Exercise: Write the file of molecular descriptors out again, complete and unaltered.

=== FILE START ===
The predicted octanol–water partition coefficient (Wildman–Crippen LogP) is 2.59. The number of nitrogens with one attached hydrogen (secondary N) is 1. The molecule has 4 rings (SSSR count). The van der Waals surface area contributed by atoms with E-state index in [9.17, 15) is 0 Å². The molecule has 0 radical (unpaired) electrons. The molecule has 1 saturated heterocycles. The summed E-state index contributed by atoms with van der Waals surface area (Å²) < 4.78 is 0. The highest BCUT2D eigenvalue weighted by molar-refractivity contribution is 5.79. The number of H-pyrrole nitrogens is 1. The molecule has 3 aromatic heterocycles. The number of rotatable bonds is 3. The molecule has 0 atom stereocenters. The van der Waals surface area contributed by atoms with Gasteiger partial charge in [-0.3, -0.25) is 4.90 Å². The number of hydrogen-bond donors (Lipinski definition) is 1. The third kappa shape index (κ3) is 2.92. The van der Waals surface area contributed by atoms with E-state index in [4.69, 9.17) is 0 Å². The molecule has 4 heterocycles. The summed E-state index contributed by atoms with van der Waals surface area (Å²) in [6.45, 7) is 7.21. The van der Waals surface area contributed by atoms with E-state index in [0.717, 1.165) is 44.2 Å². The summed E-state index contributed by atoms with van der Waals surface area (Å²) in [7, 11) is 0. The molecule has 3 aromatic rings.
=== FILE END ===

The predicted octanol–water partition coefficient (Wildman–Crippen LogP) is 2.59. The number of nitrogens with one attached hydrogen (secondary N) is 1. The molecule has 4 rings (SSSR count). The van der Waals surface area contributed by atoms with E-state index in [9.17, 15) is 0 Å². The molecule has 0 radical (unpaired) electrons. The molecule has 1 saturated heterocycles. The summed E-state index contributed by atoms with van der Waals surface area (Å²) < 4.78 is 0. The highest BCUT2D eigenvalue weighted by molar-refractivity contribution is 5.79. The number of H-pyrrole nitrogens is 1. The molecule has 3 aromatic heterocycles. The number of rotatable bonds is 3. The molecule has 0 atom stereocenters. The van der Waals surface area contributed by atoms with Gasteiger partial charge in [-0.3, -0.25) is 4.90 Å². The number of hydrogen-bond donors (Lipinski definition) is 1. The third kappa shape index (κ3) is 2.92. The van der Waals surface area contributed by atoms with E-state index in [4.69, 9.17) is 0 Å². The molecule has 4 heterocycles. The summed E-state index contributed by atoms with van der Waals surface area (Å²) in [6.45, 7) is 7.21. The van der Waals surface area contributed by atoms with E-state index in [0.717, 1.165) is 44.2 Å². The summed E-state index contributed by atoms with van der Waals surface area (Å²) in [7, 11) is 0. The molecule has 3 aromatic rings.